Day 9: (C5) Durd Durd Hike-in Campground – Yarram Hike-in Campground
Start: Durd Durd Hike-in Campground Distance: 11.9km Grade: 4/5 Key elevation points: Durd Durd 1,167m, Durd Durd Hike-in Campground 855m
Names and meanings: Durd Durd = ‘Durt Durt’: stars. Yarram = ‘Yarram’: big.
Highlights: Wildflowers, landscape views to the east and west.
A new landscape unfolds as you descend from the highest mountain peaks down into sheltered woodland valleys. Passing through previously untracked areas of the lower Mt William range, it offers up some of the most rugged ridgeline rock walking and jagged Serra Range views. This section is fantastic for late winter and spring wildflowers. Watch for the red “spider flowers” of Flame Grevillia, typically in bloom between April and November. To the east is the area’s farmland and scattered lakes and wetlands – important habitat to wildlife, including threatened species such as Australia’s largest flying bird, the Brolga.
Day 10: (S1) Yarram Hike-in Campground – Wannon Hike-in Campground
Start: Yarram Hike-in Campground Distance: 11.1km Grade: 4/5
Names and meanings: Yarram = ‘Yarram’: big. Wannon = ‘Wannon’: may be a corruption of the word for digging stick or boomerang.
Highlights: Serra Range views, rocky knolls, Mt Nelson (819m) to the west in the Serra Range and wildlife, including night calls of owls, possums and gliders.
Descend and climb knolls and saddles passing through ancient old growth forests and lower swampland plains with stands of native Oyster Bay Pines along the way. Take in views of farmland to the east and south-east that reveal a myriad of swamps, lakes and wetlands and the dramatic Serra Range to the west. Continue hiking the ups and downs of the most southern ridgeline of the Mt William Range, which undulates like a roller-coaster. Settle in Wannon Hike-in Campground for the night in a reclaimed farmland gully. Explore surrounding ridges for stunning sunset views.
Important safety information:
- Water tanks not installed yet. Fill with extra water at Jimmy Creek Road prior to walking this section. Next available water is at Yarram Gap Road crossing.
Day 11: (S2) Wannon Hike-in Campground – Djardji-djawara Hike-in Campground
Start: Wannon Hike-in Campground Distance: 16.3km, 5 to 6 hours Grade: 4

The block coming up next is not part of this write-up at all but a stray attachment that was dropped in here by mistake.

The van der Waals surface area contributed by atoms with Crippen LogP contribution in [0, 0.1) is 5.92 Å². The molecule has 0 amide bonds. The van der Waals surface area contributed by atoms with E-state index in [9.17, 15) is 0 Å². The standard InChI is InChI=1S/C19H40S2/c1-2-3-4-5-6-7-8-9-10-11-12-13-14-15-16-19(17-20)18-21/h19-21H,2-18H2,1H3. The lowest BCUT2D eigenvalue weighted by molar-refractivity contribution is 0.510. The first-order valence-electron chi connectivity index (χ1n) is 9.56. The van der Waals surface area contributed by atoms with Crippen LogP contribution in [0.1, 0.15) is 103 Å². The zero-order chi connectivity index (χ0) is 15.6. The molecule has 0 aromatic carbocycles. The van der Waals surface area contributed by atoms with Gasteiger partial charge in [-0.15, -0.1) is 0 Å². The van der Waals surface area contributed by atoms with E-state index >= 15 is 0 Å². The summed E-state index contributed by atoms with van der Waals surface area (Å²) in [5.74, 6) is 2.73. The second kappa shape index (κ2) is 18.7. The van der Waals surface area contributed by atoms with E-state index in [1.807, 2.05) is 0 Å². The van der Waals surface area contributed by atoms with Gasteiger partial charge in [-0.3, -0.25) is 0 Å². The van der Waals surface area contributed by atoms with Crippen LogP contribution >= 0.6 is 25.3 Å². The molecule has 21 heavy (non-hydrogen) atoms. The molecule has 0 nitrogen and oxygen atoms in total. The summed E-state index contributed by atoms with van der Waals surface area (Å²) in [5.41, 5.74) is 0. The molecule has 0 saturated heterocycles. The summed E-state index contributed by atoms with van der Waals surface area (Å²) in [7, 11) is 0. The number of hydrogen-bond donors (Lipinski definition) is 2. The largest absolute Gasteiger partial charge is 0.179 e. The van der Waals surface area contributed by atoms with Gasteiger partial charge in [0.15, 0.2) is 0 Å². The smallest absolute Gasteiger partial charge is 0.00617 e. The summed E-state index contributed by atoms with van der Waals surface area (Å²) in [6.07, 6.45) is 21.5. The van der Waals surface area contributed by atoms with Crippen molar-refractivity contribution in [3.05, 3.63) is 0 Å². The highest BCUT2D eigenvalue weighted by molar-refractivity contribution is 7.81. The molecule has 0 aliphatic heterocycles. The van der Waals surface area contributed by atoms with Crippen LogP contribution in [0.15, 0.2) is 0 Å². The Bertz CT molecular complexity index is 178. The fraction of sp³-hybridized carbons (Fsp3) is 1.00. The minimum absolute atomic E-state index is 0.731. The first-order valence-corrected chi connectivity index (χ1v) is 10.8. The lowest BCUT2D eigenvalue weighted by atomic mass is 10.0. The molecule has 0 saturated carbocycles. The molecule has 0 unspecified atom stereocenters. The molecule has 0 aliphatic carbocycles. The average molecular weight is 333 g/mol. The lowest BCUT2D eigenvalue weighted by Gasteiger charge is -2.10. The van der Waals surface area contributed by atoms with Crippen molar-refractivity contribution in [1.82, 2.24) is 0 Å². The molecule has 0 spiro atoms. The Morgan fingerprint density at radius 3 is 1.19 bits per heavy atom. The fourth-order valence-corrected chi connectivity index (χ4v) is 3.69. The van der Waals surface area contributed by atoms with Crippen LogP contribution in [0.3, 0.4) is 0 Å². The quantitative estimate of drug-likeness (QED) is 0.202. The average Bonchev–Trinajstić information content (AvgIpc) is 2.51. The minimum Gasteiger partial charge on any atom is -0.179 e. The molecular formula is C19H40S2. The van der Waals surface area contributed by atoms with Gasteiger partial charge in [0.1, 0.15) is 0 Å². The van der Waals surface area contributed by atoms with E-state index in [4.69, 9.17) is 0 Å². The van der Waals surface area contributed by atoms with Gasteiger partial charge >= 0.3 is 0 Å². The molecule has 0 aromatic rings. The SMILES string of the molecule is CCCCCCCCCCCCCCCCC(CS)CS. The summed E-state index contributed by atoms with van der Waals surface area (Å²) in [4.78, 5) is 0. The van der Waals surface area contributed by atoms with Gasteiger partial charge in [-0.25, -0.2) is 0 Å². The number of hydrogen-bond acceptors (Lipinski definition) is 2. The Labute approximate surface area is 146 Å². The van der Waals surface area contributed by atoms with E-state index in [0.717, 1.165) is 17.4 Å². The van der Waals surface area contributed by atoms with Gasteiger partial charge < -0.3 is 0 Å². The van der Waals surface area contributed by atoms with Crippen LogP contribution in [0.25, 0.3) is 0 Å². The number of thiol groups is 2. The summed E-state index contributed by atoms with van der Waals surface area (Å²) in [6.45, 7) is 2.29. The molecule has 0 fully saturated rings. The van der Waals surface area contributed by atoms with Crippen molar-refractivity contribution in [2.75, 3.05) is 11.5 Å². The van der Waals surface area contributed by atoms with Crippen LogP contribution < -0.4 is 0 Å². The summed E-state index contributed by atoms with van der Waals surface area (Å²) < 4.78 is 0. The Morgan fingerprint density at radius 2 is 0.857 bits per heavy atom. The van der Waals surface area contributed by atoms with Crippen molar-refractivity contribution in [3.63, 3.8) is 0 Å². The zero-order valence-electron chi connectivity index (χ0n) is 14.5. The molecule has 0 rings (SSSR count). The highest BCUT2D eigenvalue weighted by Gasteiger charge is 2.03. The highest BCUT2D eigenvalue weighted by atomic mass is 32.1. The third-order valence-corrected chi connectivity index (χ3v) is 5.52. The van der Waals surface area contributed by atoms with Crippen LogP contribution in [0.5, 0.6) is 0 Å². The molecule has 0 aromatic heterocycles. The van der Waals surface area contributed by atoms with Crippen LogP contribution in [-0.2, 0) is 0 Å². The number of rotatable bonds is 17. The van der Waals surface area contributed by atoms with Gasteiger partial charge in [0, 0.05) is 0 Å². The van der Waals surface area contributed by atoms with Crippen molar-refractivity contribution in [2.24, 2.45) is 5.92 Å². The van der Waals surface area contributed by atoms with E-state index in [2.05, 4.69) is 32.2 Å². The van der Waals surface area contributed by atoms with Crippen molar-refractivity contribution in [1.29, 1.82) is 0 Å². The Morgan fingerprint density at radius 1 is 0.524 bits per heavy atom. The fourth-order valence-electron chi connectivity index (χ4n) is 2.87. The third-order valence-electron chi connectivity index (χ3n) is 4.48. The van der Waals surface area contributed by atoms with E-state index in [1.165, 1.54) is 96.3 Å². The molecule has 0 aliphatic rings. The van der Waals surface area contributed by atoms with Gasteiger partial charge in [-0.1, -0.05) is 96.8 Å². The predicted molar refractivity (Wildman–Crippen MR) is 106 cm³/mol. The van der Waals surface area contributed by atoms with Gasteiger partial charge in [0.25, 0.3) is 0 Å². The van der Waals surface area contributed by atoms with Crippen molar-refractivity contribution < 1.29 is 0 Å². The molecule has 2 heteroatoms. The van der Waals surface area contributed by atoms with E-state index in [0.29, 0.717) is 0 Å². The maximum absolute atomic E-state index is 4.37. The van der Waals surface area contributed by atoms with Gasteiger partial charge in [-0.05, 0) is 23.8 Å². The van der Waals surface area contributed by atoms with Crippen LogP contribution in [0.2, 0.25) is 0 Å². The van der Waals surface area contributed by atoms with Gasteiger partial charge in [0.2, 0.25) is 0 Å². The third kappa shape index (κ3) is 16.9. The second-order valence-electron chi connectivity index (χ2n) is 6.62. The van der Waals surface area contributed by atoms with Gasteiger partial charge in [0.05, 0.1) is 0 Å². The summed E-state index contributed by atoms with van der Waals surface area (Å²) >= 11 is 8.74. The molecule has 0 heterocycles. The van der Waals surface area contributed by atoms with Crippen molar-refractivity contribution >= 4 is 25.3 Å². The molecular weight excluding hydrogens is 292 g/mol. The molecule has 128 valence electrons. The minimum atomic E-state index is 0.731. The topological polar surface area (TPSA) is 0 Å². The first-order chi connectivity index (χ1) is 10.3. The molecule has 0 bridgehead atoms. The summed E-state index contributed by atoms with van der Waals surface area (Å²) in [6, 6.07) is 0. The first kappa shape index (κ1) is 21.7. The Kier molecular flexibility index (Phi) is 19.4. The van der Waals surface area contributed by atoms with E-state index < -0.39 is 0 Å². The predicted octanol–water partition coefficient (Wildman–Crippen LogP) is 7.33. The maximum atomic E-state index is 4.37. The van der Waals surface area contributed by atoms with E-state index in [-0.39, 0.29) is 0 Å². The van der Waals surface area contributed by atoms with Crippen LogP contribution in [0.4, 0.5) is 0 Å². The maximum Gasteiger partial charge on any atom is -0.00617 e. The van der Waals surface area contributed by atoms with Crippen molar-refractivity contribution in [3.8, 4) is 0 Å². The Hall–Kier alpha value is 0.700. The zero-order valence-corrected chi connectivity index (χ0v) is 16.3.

Key elevation points: Mt William to Serra range.
Names and meanings: ‘Wannon’: may be a corruption of the word for digging stick or boomerang. Djardji-djawara = ‘Djatji-djawara’: Djadki = sister.
Highlights: Some of Gariwerd’s most important heathy habitat for threatened native mammals in the valley-heathland between Mt William and Serra Ranges.
Travel over open grassland, across steel boardwalks, through Austral Grass-trees, swampy river flats and open heathy forest. The thick understory provides important habitat for threatened small mammals such as the Long-nosed Potoroo, Southern Brown Bandicoot and Heath Mouse. Cross Griffin Fireline and climb through forest onto the Serra Range. Old growth saddles, forested eastern slopes and expansive views to the western Victoria Range will bring you to Djardji-djawara on a small rocky knoll. Expect to see an extraordinary array of spring wildflowers in this day section including a range of heath, orchid, grevillea and bush pea species. Watch carefully for the star shaped flowers of the low-growing Blue Tinsel-lily.
Important safety information: USB charging station not working
Day 12: (S3) Djardji-djawara Hike-in Campground – Mud-Dadjug Hike-in Campground
Start: Djardji-djawara Hike-in Campground Distance: 8.1km Grade: 4
Key elevation points: Signal Peak780m, Mt Abrupt 822m
Names and meanings: Djardji-djawara = ‘Djatji-djawara’: Djadki = sister. Mud-Dadjug = ‘Murd-dajook’: blunt, useless arm.
Highlights: New sections of trail passing through stunted eucalypt forest, the rocky mountain summits of Signal Peak and Mt Abrupt (Mud-Dadjug).
The steep track to Signal Peak alternates between rock steps and jumbles of boulders passing small cliffs and ledges that provide excellent vantage points. From Signal Peak the trail descends then climbs south towards Mt Abrupt (Mud-Dadjug) through a series of small heathy, forested saddles, rocky slabs and steps. Mt Abrupt (Mud-Dadjug) is an exposed rocky summit marked by a steel trigonometric (trig) station. Descend through eucalypts paralleled by a stand of tea-tree along a creek line. Very steep rock steps finally reach Mud-Dadjug Hike-in Campground.
Important safety information:
- Water tanks not yet available. Fill up with extra water at Djardji-djawara prior to undertaking this section. Next available water is at the road crossing south of Mt Abrupt (Mud-Dadjug).
Day 13: (S4) Mud-Dadjug Hike-in Campground – Dunkeld Township
Start: Mud-dadjug Hike-in Campground Distance: 14.8km Grade: 4
Key elevation points: Picaninny (Bainggugg) 422m Mt Sturgeon 582m
Names and meanings: Mud-Dadjug = ‘Murd-dajook’: blunt, useless arm.